Yuungnaqpiallerput - The Way We Genuinely Live - Masterworks of Yup'ik Science and Survival

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Calista Elders Council
570 3rd Ave # 219
Bethel, AK 99559
(907) 543-1541


Visit the Anchorage Museum!!
121 West Seventh Ave.
Anchorage, AK 99501
(907)343-4326

anchoragemuseum.org

 

Snow Travel

Hitching Dogs

Martin Family Collection, 1930s, Anchorage Museum B07.5-A8

Young man hitching up his dogs for a trip. Wassilie Evan noted, "You always heard that a person who had a lot of dogs had three dogs, since they didn't have good nets to acquire enough fish for dog food. They were grateful for their help."


Ikamraruak Sled

 

Sled

Ikamraruak/Sled model collected by Moravian missionaries John and Edith Kilbuck during their years in Bethel between 1885 and 1921.

 

Gift of the Kilbuck Family--Katherine, Elizabeth, John, Margaret, Helen, and Edith, Anchorage Museum 2004.059.002


 
Kankiik
Ice skates

Ice skates shaped like puffins. Before significant snowfall, men traveled upriver to their hunting areas using skates.

Frank Andrew recalled: "We used them only at daybreak and when we returned to our camps. We removed them when we were able to see outside as we were afraid we might pass animals by."

Skates
J. A. Jacobsen, 1883, Togiak, Ethnologisches Museum Berlin IVA5389


Tangluk Snowshoes

 

Snow Shoe

Snowshoes Elena Charles said: "Men couldn't walk without snowshoes among the trees because it is very easy to sink into deep snow. They always used snowshoes to travel."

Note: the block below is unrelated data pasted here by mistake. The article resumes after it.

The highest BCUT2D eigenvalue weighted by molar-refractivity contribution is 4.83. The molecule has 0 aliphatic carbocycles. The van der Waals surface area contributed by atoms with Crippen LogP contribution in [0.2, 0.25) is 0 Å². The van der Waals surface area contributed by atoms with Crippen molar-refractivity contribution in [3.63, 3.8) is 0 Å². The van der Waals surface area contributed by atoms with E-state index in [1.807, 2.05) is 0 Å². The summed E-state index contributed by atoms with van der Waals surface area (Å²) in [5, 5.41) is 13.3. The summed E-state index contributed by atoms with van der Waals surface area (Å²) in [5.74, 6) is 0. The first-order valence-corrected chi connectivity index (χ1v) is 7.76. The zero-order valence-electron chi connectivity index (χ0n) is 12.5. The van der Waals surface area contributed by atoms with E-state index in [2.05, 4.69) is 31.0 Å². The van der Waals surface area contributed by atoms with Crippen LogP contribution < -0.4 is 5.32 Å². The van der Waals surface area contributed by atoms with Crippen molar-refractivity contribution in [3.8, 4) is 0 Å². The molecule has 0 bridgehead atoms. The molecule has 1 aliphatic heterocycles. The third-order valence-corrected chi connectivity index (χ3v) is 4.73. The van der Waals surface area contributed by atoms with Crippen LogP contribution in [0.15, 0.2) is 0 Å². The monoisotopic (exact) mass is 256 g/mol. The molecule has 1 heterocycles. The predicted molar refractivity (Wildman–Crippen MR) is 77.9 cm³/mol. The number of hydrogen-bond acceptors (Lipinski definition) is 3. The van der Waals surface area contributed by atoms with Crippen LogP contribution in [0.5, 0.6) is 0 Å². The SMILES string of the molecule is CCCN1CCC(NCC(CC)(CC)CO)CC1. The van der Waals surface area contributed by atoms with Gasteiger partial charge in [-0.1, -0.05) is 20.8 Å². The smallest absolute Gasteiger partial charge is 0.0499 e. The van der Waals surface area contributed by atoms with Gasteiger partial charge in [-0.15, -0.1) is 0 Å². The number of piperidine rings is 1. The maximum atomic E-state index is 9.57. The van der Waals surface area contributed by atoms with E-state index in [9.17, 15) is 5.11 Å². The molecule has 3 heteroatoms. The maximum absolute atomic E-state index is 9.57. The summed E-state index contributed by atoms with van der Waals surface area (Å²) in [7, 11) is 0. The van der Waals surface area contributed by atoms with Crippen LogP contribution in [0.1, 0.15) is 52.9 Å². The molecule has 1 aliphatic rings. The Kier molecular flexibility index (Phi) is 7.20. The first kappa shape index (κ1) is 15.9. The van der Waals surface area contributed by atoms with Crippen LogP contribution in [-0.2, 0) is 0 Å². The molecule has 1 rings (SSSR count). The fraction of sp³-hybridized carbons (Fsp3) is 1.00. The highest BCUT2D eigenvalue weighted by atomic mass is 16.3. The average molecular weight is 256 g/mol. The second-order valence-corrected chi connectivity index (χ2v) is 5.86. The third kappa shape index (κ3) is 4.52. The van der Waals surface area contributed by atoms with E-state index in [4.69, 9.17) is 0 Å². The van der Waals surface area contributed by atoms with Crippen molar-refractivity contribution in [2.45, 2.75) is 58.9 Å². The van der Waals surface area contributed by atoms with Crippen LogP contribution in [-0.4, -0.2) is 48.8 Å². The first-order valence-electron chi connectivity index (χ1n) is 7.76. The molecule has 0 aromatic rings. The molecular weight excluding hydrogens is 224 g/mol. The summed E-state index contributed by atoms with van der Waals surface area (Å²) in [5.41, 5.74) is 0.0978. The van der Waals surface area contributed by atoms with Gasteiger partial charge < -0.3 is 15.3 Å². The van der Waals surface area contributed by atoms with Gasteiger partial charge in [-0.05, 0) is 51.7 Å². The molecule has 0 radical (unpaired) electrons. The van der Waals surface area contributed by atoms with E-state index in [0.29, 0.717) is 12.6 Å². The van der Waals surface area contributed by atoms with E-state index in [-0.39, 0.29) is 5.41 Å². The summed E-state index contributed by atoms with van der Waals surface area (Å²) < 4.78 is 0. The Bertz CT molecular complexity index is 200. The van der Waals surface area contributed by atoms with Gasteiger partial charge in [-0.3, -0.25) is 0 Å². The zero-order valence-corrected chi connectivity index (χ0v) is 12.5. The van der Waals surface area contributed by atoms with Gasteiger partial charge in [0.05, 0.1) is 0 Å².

D. F. Tozier, 1918, Bristol Bay, Courtesy, National Museum of the American Indian, Smithsonian Institution 7/1136


Snow Shoe Demonstration

AFR

Annie Blue shows how snowshoes can be used to dig in snow. She recalled: "I used snowshoes when I hunted for squirrels on the mountainsides, and I never sank in the snow."


Science panel: Distributing one's weight

A person's mass is related to body weight, which exerts a downward force. Pressure is the force divided by the area over which that force acts.

For example, a 150-lb man standing on one foot exerts twice as much pressure on the area under that foot as the same man standing on both feet exerts on the areas under the two feet.
The snowshoes' large surface distributes the downward force of their wearer's mass over more area, reducing the pressure and enabling the wearer to walk on top of slush, snow, or soft ground without sinking through.





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